BORN TO BE WILD
Rabbi David Walk
How much do we control our destiny? That's perhaps the most important question in psychology, if not all of science. At what point do the factors of nature and nurture combine to irrevocably cast the individual into an unbreakable mold? A friend of mine with a background in psychology once told me that not much changes after toilet training. I find that to be depressing as a teacher, parent and grandparent. But it gets worse. This week's Torah reading seems to claim that much of what we will ultimately become has already been decided before we leave the womb. Both the behavior of the twins in Rivka's belly and the prophecy she sought seem to militate for just such a conclusion. I have a problem with these positions, and I think that we must analyze this idea in our parsha to find a way out of this deterministic dead end. The place to start is the rearing of Esav, because he's the one who gets written out of Jewish history as a result of factors very early in his life some of which seem to be out of his control.
Judging Esav is one of the most frustrating enterprises for anyone studying Torah. The verses themselves give little support for the contempt which our Sages hold for him. Take for example the famous story in this week's Torah reading. Esav returns from the field exhausted and famished. Ya'akov seems to take advantage of his weakened state, and charges him his birthright for lunch. On the surface the story paints a negative picture of Ya'akov. However based on an anomaly in the text (Genesis 25:29 & 34) our Sages claim that our uncle Esav has just committed adultery, murder and idolatry. No wonder he was tired! This brings up the query does he get a raw deal from our tradition? Are we using his story as an opportunity to attack those whom we view as our historical enemies who happen to be his descendants? I think that the answer is no, and to explain my position I'm going to quote from one of the Roshei Yeshiva of Yeshivat Har Etziyon. This outstanding Torah scholar is Rabbi Ya'akov Medan, with whom I served in the IDF.
Rabbi Medan makes a number of clever and creative observations. The first and most important of these is that 'judging Biblical characters as though they were students in the beit medrash (study hall)' is a mistake. But his comment which I want to deal with here is that to understand Esav we must compare him to his Biblical 'double'-namely King David. They both have powerful leadership skills, they both have led armies of four hundred men, they both are ruddy, and they both have bloodied their swords. Here's the difference. When King David conquers
Is this, perhaps, the argument of Rivkah and Yitzchak about the boys? Rivkah, perhaps because of the prophecy she received about him, believes that he will never grow and change. Yitzchak, who never heard that prophecy, has faith that Esav can use his physical prowess to protect the fledgling Jewish nation.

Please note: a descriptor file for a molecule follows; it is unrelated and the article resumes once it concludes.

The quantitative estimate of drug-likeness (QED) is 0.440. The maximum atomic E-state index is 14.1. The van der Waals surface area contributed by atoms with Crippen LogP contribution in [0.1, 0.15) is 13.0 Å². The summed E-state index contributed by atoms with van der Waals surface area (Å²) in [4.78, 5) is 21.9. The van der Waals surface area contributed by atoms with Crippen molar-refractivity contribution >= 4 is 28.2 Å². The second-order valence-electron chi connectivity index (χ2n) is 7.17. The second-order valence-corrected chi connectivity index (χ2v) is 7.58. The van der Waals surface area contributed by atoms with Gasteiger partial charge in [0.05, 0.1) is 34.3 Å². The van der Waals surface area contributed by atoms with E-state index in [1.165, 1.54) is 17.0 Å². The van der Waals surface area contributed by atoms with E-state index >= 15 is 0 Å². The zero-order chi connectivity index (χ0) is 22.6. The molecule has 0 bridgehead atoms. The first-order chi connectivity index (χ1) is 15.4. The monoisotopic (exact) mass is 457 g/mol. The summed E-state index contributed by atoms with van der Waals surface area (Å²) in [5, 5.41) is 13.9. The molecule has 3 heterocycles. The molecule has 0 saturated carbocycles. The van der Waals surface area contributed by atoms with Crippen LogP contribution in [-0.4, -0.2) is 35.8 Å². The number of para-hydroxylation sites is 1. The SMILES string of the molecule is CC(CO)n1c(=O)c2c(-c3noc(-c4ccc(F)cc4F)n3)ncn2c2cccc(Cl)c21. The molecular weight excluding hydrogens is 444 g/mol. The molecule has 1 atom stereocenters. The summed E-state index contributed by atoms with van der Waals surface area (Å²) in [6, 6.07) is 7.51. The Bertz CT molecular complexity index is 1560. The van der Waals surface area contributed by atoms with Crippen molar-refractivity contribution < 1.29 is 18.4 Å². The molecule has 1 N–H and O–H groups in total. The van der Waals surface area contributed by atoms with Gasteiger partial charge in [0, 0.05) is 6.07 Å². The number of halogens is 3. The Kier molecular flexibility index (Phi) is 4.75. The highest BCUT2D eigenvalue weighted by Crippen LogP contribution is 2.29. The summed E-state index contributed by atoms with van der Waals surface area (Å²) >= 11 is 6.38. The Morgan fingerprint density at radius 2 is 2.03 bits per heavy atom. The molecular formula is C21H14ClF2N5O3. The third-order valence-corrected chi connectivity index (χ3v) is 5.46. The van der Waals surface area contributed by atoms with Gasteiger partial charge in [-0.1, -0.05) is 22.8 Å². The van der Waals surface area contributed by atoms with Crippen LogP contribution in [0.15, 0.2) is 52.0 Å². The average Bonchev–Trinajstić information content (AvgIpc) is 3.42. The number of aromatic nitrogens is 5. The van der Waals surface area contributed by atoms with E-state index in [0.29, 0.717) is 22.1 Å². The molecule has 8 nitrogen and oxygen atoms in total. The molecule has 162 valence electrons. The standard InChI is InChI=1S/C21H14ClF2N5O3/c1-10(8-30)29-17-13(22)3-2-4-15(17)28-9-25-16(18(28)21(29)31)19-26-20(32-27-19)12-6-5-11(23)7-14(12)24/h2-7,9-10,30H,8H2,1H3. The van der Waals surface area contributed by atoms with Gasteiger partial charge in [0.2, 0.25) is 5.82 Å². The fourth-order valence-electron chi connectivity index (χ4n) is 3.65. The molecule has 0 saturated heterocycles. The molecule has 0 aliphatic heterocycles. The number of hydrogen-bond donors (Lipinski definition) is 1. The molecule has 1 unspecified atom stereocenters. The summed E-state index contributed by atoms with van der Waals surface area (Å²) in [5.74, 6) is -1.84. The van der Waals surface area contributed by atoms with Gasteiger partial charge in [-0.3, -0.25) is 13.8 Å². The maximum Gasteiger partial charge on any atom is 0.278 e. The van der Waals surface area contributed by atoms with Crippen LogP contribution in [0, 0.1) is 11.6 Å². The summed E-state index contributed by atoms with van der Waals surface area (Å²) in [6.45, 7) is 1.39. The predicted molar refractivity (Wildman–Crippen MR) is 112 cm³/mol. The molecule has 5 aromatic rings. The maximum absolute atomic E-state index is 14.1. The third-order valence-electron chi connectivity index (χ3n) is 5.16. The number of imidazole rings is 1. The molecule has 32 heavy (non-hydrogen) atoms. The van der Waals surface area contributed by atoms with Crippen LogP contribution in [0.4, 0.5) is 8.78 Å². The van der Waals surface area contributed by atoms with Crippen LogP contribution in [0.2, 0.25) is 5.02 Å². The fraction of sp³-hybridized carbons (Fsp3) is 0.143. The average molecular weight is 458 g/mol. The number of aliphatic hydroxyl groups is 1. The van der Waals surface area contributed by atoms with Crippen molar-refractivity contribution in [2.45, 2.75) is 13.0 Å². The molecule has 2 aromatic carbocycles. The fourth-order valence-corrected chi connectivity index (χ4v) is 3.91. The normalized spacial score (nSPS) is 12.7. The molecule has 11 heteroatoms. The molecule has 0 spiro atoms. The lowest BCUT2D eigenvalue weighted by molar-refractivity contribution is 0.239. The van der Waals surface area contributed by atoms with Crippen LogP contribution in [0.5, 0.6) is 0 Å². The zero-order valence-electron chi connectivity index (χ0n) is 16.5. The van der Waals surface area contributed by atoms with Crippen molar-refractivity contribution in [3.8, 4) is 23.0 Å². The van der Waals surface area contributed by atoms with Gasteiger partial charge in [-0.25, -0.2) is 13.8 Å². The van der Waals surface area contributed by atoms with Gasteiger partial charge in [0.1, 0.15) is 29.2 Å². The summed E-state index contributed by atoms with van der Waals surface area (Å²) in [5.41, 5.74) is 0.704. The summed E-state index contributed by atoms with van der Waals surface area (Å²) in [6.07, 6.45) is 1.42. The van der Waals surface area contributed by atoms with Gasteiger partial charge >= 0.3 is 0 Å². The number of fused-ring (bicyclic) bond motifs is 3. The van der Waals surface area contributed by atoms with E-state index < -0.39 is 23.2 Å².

I would like to suggest a new approach to the issue of what is wrong with Esav, and why there is such a concern that he is incorrigible. During the famous scene when Ya'akov is cooking the lentil soup, the exchange between them is fascinating. Ya'akov wants to claim the birthright from Esav, because he doesn't believe that Esav is fit to be the spiritual representative of the family, and Esav confirms his doubt. Please, remember that the birthright in those days before the Sinaitic covenant meant that the first born performed the role of priest for the family. It was only after the sin of the Golden Calf that this practice was changed.
Here is the exchange: And Esav said to Ya'akov, "Give me some of this red stuff to gulp down, for I am faint"; and Ya'akov said, "Sell me as of this day your birthright." Esav replied, "Behold, I am going to die; so why do I need this birthright?" (Genesis 25:30-32)
I believe that the most important statement in the exchange is when Esav says that he doesn't care about the birthright because he's gong to die. Now this statement is often used to show that Ya'akov was conniving. He's closing a deal under utmost duress. Esav is in a weakened and vulnerable state. I don't think that's what going on at all. Even though Esav was tired and hungry, I strongly suggest that he was saying something entirely different. The birthright is part of the covenantal relationship with God which is passed down from generation to generation. The fulfillment of this compact with God will only be fulfilled in a distant future and by our progeny. This is clearly stated in the Covenant Between the Parts (15:13-16). Esav does not care about anything which occurs after his demise. But we do.
It's fascinating that in the very next story of our parsha God speaks to Yitzchak for the one and only time in his life and promises him the destiny sworn to his father Avraham. In this short declaration God mentions the word zaracha (your seed or offspring) four times (26:3-4). Yitzchak is being told the antithesis of Esav's philosophy. We may live in the moment, but we live for the distant future.
We do believe in the concept of Teshuva (repentance) and reform. It is hard to change, but we believe that it is possible. We celebrate those who achieve this amazing spiritual makeover. But we don't see this path opening up before Esav, because he rejects the basic underlying premise that we are connected to a destiny greater than the limiting boundaries of our lives. Esav was born to be wild and would never change.